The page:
Pro-Palestinian Demonstrators Block N.Y. Bridge and Tunnel Traffic


Pro-Palestinian demonstrators on Monday blocked off entrances to the Holland Tunnel and the Brooklyn, Manhattan and Williamsburg Bridges, disrupting rush-hour traffic in Manhattan as they protested Israel’s bombardment of the Gaza Strip and called for a cease-fire.

Protesters gathered at the Holland Tunnel around 9:30 a.m. and held aloft a Palestinian flag and banners that read “Lift the siege on Gaza” and “End the occupation.” Nearby, a group of demonstrators in fluorescent vests and masks linked arms and redirected cars away from the outbound ramp.

Shortly thereafter, they were arrested — 125 protesters at the tunnel in all, according to the police — with some chanting “Free Palestine” as they sat on the ground with their hands tied.

Similar scenes unfolded simultaneously at the three bridges, with traffic resuming, if slowly, by 11. The participants had gathered at City Hall Park early Monday, the police said, before dispersing in smaller groups and traveling to the bridges and the tunnel.

Mon Mohapatra, 30, one of the demonstrators at the Brooklyn Bridge, said the organizers on Monday represented various groups, including the Palestinian Youth Movement, Al-Awda: The Palestinian Right to Return Coalition, Democratic Socialists of America, Jewish Voice for Peace and others.

She said the protests were meant to draw a parallel to the situation in Gaza, where residents have been killed even after following orders to evacuate.

“We are trying to show how it feels to be trapped in a city you can’t leave,” Ms. Mohapatra said.

Such protests have become an almost daily feature of life in New York City since Hamas attacked Israel on Oct. 7, killing roughly 1,200 people. Israel has since killed about 23,000 Palestinians, most of them civilians, in airstrikes and a ground invasion, according to the Gaza Health Ministry, with thousands more missing.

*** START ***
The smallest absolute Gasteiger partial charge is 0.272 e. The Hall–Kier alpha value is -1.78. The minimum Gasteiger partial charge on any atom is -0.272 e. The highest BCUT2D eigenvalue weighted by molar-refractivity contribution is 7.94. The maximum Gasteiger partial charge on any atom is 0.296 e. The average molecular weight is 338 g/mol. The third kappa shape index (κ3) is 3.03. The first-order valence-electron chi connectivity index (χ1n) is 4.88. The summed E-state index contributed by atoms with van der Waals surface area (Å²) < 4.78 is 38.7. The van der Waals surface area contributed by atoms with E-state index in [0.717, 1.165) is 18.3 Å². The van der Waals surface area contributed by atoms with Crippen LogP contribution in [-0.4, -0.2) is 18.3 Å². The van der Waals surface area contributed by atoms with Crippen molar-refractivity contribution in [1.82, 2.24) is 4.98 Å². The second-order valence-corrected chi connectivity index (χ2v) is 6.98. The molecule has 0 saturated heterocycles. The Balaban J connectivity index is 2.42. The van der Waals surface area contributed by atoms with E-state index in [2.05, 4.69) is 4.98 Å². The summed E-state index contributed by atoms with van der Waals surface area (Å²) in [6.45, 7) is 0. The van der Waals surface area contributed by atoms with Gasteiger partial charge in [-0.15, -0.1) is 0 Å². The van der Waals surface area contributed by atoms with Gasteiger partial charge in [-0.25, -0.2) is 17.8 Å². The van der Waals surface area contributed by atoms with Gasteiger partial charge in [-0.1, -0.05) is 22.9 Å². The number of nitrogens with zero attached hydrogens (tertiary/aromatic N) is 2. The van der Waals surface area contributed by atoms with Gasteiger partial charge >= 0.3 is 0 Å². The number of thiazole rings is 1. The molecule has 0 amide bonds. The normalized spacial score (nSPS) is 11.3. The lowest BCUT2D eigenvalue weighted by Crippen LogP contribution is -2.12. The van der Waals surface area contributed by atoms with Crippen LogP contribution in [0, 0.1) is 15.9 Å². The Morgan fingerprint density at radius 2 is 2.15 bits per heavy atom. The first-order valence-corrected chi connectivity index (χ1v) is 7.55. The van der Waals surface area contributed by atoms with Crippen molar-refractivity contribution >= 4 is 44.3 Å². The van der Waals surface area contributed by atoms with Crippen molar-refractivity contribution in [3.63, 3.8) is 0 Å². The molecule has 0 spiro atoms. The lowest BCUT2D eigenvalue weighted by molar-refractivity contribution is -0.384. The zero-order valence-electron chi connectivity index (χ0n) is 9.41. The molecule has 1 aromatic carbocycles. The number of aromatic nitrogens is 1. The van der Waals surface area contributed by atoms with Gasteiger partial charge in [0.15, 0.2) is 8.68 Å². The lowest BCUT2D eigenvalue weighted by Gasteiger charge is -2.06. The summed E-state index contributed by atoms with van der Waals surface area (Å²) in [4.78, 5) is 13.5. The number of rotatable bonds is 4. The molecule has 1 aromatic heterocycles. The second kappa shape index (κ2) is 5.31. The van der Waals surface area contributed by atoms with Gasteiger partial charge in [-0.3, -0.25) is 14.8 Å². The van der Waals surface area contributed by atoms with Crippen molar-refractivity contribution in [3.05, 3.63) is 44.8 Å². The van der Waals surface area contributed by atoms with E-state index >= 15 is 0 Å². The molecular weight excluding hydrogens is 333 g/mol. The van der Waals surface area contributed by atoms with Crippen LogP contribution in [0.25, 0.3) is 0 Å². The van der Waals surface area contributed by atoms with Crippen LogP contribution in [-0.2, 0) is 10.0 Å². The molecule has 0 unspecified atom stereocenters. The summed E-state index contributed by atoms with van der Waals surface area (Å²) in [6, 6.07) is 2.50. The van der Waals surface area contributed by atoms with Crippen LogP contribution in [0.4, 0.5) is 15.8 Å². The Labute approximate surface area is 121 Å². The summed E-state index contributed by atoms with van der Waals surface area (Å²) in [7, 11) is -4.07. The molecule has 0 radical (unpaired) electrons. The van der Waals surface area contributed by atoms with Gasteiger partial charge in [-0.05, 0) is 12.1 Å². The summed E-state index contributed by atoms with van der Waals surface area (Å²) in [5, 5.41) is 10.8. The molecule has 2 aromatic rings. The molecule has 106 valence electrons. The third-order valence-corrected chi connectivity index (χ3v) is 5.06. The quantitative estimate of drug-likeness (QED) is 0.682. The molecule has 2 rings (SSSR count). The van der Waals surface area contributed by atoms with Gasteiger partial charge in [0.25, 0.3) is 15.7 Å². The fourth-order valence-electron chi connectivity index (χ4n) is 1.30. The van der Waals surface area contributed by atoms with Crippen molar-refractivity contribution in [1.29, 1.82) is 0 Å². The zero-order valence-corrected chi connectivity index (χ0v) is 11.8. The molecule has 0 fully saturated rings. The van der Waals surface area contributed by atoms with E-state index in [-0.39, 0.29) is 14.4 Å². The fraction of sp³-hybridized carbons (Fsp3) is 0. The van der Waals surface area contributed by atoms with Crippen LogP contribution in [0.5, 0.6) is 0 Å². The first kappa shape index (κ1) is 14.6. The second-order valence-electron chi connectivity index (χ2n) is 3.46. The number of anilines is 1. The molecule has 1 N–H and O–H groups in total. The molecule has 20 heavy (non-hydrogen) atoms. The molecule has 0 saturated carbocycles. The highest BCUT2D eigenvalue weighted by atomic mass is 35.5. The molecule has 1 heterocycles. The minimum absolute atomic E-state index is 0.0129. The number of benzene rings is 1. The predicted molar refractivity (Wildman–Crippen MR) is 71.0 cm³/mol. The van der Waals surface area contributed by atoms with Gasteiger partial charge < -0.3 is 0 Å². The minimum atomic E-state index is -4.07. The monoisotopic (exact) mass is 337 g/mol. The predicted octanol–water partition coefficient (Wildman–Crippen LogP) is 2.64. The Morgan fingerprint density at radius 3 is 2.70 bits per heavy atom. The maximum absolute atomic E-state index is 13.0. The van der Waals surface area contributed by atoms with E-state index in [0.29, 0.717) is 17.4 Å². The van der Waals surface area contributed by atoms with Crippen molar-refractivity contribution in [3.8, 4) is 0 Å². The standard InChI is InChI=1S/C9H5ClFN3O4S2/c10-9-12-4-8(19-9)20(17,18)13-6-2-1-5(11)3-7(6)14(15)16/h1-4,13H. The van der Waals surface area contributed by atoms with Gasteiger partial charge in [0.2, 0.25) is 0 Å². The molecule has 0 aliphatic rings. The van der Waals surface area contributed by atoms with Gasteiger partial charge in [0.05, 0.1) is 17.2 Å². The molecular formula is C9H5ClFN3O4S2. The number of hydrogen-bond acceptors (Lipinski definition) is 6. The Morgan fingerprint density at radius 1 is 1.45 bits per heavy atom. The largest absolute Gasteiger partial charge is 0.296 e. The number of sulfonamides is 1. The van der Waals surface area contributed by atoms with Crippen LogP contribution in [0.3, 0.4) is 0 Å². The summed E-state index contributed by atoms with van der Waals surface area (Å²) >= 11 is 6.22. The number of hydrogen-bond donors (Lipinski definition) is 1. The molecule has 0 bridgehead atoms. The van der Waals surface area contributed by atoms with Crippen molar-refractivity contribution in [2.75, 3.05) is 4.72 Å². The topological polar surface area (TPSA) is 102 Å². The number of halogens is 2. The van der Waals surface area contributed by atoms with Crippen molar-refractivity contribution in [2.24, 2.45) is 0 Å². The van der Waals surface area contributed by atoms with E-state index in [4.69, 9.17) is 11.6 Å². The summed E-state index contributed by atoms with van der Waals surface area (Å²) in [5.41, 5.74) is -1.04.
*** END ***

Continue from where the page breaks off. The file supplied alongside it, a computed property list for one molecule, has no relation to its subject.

Demonstrations in New York in recent months have snarled traffic on the roadways outside Kennedy Airport and filled the concourse at Grand Central Terminal. Protests have also materialized at the Thanksgiving Day Parade and Rockefeller Center Christmas tree lighting ceremony.

“We are here trying to do more direct action because nothing is changing,” said Olivia Walsh, 30, who was at the Brooklyn Bridge on Monday. “Until children stop dying, we will be out here.”

The demonstrations have sparked debates about the effectiveness of public protests that disrupt daily life in American cities. Outside the Holland Tunnel, some passengers could be heard hurling insults at the protesters, while other motorists honked their horns in solidarity.

“In Gaza, of course, people have limited mobility, no freedom of movement, they cannot leave, even if they want to, they move place to place, then those places are bombed,” Rachel Himes, one of the demonstrators, said shortly before she was arrested at the Holland Tunnel, explaining why protesters had chosen to block traffic. “We wanted to create that condition temporarily in Manhattan.”

Just before 10 a.m., police officers told protesters at the Holland Tunnel that they had two minutes to clear the area. Moments later, they began arresting them, binding their hands with zip ties, as onlookers chanted, “Let Gaza live!” Traffic resumed through the tunnel soon after.

Chants continued at the Brooklyn Bridge as well, as the police arrested protesters and shepherded them onto an out-of-service city bus.

The police did not respond to a request for comment about how many people were arrested at the bridges.

Protesters at the Williamsburg Bridge included David Shutkin, who traveled from his home in Cleveland over the weekend to take part.

“I’m a Jewish person and I believe the liberation of the Jewish people is tied up in the liberation of the Palestinian people,” said Mr. Shutkin, 60.

About an hour after the demonstration began there, police used handsaws to chop through lengths of plastic piping and metal chains that protesters had used to form a traffic barrier. As sparks flew from the saws, a crowd of onlookers formed.

Dawn Mignott, 60, was walking to her home on the Lower East Side when she came across the commotion and began filming it with her phone. Though some demonstrators swore at the police and called them “KKK,” there did not appear to be any physical altercations.

“At least it looks peaceful,” Ms. Mignott said.

Julian Roberts-Grmela, Nate Schweber and Claire Fahy contributed reporting.



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